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  28. The Singular Objects of Architecture.Jean Baudrillard - 2005 - Univ of Minnesota Press.
    What is a singular object? An idea, a building, a color, a sentiment, a human being. Each in turn comes under scrutiny in this exhilarating dialogue between two of the most interesting thinkers working in philosophy and architecture today. From such singular objects, Jean Baudrillard and Jean Nouvel move on to fundamental problems of politics, identity, and aesthetics as their exchange becomes an imaginative exploration of the possibilities of modern architecture and the future of modern life. Among the (...)
     
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  29.  80
    Psychiatric Institutions, Their Architecture, and the Politics of Regional Autonomy in the Austro-Hungarian Monarchy.Leslie Topp - 2007 - Studies in History and Philosophy of Science Part C: Studies in History and Philosophy of Biological and Biomedical Sciences 38 (4):733-755.
    This paper examines the planning process and architecture of two public psychiatric institutions built around 1900 in Trieste and Lower Austria. From 1864, the building of new asylums was the responsibility of Crown land governments, which by the end of the nineteenth century had emerged as sites of power and self-presentation by minority groups and new political parties. At the same time, the area of asylum planning was establishing itself as a branch of asylum psychiatry and promoting the idea of (...)
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  30.  47
    The Changing Architecture of Politics: Structure, Agency, and the Future of the State.Philip G. Cerny - 1990 - Sage Publications.
    A landmark study in the field of political science, The Changing Architecture of Politics charts the profound structural changes taking place in the late twentieth-century state. Looking at both theory and practice, Cerny argues that political structures--states in the broadest sense--are the key to understanding both the history and the future of modern politics. Included for discussion are such salient topics as the problem of locating institutional and structural theory within political and social science, how to describe and classify (...)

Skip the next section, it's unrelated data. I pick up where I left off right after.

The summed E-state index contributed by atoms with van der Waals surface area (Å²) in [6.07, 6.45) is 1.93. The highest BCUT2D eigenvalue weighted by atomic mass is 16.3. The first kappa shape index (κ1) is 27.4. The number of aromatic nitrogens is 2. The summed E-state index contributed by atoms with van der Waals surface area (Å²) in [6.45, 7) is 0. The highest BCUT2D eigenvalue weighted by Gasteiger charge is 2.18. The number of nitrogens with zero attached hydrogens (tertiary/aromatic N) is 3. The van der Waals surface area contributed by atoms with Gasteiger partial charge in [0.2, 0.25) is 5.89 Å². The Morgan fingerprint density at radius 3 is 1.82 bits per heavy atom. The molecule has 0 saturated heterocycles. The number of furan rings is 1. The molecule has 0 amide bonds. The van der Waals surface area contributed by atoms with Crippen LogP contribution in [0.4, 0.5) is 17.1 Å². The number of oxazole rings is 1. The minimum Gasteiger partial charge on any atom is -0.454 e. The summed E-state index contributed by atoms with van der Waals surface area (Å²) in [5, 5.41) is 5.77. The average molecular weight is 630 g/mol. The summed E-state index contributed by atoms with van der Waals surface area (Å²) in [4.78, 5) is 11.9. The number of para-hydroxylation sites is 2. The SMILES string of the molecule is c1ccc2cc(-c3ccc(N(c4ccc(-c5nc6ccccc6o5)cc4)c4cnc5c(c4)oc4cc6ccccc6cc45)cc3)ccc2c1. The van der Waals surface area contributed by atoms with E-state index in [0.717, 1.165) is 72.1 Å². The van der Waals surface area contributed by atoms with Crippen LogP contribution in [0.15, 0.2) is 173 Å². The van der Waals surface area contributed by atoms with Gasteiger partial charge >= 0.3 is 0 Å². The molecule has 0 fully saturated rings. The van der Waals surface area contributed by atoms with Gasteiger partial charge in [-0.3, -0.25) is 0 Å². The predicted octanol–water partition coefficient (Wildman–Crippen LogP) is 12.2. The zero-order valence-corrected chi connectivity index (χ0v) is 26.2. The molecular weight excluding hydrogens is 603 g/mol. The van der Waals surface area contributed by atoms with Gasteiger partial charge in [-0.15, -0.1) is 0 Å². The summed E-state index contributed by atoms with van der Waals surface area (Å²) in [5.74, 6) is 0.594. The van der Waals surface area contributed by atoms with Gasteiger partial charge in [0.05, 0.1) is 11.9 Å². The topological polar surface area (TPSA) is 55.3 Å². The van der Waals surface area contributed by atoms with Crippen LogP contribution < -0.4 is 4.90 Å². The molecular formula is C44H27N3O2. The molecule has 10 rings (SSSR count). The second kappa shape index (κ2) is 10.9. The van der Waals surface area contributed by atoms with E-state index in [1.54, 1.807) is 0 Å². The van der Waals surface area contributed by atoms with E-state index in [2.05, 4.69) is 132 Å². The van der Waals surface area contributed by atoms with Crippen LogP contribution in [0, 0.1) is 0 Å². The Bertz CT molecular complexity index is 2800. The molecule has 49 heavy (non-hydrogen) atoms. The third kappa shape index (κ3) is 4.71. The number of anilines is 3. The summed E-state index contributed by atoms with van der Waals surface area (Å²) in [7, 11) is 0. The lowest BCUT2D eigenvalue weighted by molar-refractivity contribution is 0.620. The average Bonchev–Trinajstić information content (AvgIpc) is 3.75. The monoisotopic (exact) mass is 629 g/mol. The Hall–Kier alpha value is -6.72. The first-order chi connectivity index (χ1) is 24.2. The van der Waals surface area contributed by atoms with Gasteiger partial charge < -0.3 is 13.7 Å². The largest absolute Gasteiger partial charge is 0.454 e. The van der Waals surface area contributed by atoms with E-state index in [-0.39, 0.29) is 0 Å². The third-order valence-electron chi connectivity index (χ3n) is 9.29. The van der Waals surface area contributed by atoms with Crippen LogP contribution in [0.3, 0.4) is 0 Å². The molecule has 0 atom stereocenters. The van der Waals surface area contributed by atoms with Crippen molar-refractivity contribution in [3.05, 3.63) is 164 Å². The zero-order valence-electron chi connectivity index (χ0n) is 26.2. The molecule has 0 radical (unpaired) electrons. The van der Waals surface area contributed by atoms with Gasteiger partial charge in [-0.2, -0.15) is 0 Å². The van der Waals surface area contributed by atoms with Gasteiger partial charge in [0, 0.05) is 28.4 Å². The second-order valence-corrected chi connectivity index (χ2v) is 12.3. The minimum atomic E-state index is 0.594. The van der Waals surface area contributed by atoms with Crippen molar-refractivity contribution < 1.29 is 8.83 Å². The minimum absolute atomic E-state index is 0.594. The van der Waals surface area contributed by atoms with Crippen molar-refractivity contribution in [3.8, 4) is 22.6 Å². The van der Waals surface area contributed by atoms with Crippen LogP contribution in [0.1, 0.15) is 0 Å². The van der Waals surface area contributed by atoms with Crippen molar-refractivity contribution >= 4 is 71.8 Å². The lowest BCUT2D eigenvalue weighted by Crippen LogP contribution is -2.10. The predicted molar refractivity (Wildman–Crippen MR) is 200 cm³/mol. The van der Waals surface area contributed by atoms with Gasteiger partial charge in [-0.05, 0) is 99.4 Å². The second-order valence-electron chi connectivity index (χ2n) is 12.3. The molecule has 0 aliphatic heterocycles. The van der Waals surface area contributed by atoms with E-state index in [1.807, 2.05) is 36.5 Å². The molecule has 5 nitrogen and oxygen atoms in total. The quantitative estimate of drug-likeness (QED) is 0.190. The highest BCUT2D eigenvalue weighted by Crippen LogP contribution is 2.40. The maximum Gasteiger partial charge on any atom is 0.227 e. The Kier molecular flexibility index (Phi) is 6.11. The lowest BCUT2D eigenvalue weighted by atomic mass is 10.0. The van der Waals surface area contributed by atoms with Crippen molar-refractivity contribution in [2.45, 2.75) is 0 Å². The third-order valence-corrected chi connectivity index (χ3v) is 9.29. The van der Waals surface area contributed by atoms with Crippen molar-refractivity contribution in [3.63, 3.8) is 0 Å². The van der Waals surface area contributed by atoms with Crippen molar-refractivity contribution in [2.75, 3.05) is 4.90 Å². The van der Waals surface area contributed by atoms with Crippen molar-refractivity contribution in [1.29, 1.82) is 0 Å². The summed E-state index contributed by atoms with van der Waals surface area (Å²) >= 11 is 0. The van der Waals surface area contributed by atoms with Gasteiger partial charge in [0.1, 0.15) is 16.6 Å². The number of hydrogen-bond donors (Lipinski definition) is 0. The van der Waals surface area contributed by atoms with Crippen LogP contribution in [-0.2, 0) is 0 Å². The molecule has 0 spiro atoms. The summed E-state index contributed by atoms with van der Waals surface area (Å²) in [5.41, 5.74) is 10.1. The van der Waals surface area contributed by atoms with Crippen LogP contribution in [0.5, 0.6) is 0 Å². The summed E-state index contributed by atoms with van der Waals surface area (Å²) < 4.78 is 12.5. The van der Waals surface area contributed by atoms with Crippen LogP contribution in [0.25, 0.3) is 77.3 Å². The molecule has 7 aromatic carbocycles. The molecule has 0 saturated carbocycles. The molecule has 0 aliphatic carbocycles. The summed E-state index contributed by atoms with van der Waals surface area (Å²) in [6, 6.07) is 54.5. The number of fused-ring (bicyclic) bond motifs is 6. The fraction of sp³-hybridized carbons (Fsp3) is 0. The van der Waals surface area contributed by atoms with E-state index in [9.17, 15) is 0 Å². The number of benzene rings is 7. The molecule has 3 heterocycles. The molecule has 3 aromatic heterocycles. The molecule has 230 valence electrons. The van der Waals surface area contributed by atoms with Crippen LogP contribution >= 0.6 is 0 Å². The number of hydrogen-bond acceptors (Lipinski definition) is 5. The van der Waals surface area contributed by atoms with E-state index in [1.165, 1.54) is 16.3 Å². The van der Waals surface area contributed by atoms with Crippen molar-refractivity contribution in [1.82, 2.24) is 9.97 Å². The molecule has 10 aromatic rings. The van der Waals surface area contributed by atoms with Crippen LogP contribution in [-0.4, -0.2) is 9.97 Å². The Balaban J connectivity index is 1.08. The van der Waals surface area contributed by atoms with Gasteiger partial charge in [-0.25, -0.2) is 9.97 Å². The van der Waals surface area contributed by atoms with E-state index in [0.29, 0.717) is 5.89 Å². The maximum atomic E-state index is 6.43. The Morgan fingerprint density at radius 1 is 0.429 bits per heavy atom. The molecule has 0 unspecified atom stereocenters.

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  31.  14
    Photographic Architecture in the Twentieth Century.Claire Zimmerman - 2014 - Univ of Minnesota Press.
    Photographic Architecture and the Spread of German Modernism is a “picture anthropology” of modern architecture, showing how photography shaped its development, its reception, and its history in the 20th c. At first, architects used photography to promote their practices, even as they doubted its value and efficacy as a means of representation. Unlike other representations, photographs were both too real, and not real enough. Furthermore, the photographic image acted on its subject like an alchemical agent. Photography altered the material (...)
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  32.  10
    Building the Text: Architecture as Metaphor in Late Medieval and Early Modern France.David Cowling.Cynthia J. Brown - 2000 - Speculum 75 (1):166-168.
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  33. Essays in Architectural Criticism: Modern Architecture and Historical Change.Alan Colquhoun - 1983 - Journal of Aesthetics and Art Criticism 41 (3):352-354.
  34.  11
    Book Review:Architecture and Modern Life. Baker Brownell, Frank Lloyd Wright. [REVIEW]Glenn R. Negley - 1938 - Ethics 49 (1):114-.
  35.  6
    Roman References in Early Modern Central European Confessional Architecture.Ondřej Jakubec - 2015 - Convivium 2 (1):250-267.
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  36. The Aesthetics of Modern Architecture and Artistic Production.C. Lupse - 2003 - Journal for the Study of Religions and Ideologies 2 (4):75-83.
     
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  37.  72
    The Aesthetics of Space: Modern Architecture and Photography.Filip Mattens - 2011 - Journal of Aesthetics and Art Criticism 69 (1):105-114.
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  38. "Changing Ideals in Modern Architecture": Peter Collins. [REVIEW]Sabrina Mitchell - 1966 - British Journal of Aesthetics 6 (1):97.
     
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  39.  19
    The Legitimation of Modern American Architecture.Eldon L. Modisette - 1962 - Journal of Aesthetics and Art Criticism 20 (3):251-261.
  40.  17
    Zhu, Jianfei. Architecture of Modern China: A Historical Critique. London: Routledge, 2009.Kevin Pinkoski - 2013 - Constellations (University of Alberta Student Journal) 4 (1).
  41.  16
    The Saints of Modern Art: The Ascetic Ideal in Contemporary Painting, Sculpture, Architecture, Music, Dance, Literature, and Philosophy. [REVIEW]Daniel A. Siedell - 2000 - Journal of Aesthetic Education 34 (1):115.
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  42.  70